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Family - Family
Last updated April 2021

Five ways benevolent charities have supported individuals and families through lockdown

Since the beginning of the pandemic, benevolent/grant-giving charities have supported individuals and families through the lockdowns in many ways. Not only have they been providing grants to those struggling financially to pay for daily essentials, but they have also offered a range of mental health and wellbeing services to help people cope with the challenges lockdown has brought.

As restrictions ease and we hope to move to a new normal way of life, we wanted to celebrate five ways benevolent charities such as our members have been helping people through the pandemic, some of which you might not have known of.

Helping families with home-schooling costs

For those that cannot afford laptops, computers, internet access or other equipment necessary to study from home, digital exclusion has presented huge additional challenges for those trying to home-school their children.

Many benevolent charities have been offering grants towards the costs of IT equipment for families and students. Last year Family Fund awarded 12,000 grants for computers and tablets to families with disabled children, and also provided free online training and instructional videos in their Digital Skills Programme to help families and carers get the most out of these devices for their children.

Preventing loneliness and isolation

Loneliness and isolation from not being able to see others socially during lockdown has had a huge impact on our mental health, but more so for older people who may be living alone or shielding.

Several charities have put measures in place to ensure their beneficiaries have stayed connected and supported during lockdown, such as creating peer-to-peer support networks and online communities. The racing industry’s charity Racing Welfare created a Facebook community for their retired racing professionals who would previously meet in person for coffee mornings, allowing them to chat and stay connected in lockdown.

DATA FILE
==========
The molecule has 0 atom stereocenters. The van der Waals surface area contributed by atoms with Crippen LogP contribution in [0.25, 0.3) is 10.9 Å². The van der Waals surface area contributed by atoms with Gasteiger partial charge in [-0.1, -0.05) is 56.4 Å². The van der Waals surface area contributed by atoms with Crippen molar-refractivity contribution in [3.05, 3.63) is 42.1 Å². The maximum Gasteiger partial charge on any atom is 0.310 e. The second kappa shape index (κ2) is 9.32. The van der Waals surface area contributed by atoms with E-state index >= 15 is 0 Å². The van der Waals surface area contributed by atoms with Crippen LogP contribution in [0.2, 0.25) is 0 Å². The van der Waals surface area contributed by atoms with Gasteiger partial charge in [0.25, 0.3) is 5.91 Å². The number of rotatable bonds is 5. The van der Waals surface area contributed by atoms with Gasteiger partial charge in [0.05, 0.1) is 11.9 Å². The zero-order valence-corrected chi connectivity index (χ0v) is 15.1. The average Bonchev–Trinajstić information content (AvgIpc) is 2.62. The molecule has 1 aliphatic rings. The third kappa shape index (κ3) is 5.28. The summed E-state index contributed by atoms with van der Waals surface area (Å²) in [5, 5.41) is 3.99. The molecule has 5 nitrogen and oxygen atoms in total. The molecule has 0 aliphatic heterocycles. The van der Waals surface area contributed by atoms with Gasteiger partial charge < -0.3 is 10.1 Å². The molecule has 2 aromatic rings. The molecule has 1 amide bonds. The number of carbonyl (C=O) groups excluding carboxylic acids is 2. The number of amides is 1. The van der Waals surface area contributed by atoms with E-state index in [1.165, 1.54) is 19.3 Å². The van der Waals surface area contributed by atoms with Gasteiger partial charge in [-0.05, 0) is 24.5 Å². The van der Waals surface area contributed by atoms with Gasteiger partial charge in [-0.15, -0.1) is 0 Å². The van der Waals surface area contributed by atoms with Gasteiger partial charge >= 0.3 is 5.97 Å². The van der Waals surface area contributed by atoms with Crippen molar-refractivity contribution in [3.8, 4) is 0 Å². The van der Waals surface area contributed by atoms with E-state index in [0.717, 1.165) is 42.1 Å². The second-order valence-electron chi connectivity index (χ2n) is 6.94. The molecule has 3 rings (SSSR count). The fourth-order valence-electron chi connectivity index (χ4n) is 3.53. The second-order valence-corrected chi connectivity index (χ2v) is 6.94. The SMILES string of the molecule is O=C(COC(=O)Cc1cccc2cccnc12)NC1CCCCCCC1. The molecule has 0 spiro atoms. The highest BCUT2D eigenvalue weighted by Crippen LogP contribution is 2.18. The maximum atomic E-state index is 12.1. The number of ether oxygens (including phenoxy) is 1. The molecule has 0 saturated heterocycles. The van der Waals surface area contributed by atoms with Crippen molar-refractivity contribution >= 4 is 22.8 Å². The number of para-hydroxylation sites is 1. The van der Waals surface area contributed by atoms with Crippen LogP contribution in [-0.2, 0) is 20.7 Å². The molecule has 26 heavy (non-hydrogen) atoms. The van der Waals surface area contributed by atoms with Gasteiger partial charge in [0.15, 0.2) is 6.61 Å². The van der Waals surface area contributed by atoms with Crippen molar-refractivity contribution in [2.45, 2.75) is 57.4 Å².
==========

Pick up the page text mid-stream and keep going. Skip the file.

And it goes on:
Supporting employees

Lockdown has presented new challenges for those working in different industries during lockdown, whether that is coping with additional worries if continuing to work in a public facing role or managing working from home for an extended period.

Many occupational charities, supporting those working in a specific industry, launched substantial online resource hubs on their websites and introduced new services to help their colleagues. Hospitality Action launched an online career support hub CareerScope to help those in hospitality who could not work or were on furlough learn career skills, get help with CV writing or access resources and webinars on topics such as health/wellbeing assistance to redundancy advice.

Other examples of support include ABTA LifeLine, the travel industry’s charity, who launched an online career transition support service to help former travel employees use their skills to transition into a different career. Several charities, including engineer’s charity Foothold, have also started offering sleep therapy services to help their colleagues face the restless nights lockdown has caused us.

Helping cope with loss

For those that sadly lost a loved one during lockdown, having to worry about affording funeral costs should be something no one grieving should have to face. Most benevolent charities can award grants towards funeral costs to help those who might otherwise struggle to afford these costs.  

Older person’s charity Independent Age also launched a Grief Chat service during lockdown, allowing older people who had lost someone close during lockdown to share their feelings and get further help from counsellors via an online web chat on the charity’s website.

Support with debt

Unfortunately, we anticipate more people will turn to credit to help pay for living costs if they have lost their jobs or are struggling financially during the pandemic.

For those struggling with debt, benevolent charities can give grants towards bankruptcy and insolvency fees to help people make a new start. They can also help put people in touch with free debt advice services to help manage their debt.

 

For more information on where grant-giving charities can provide support and how to find support, visit our Here to Help Campaign page or to search for a grant today visit the Turn2us’ Grants Search.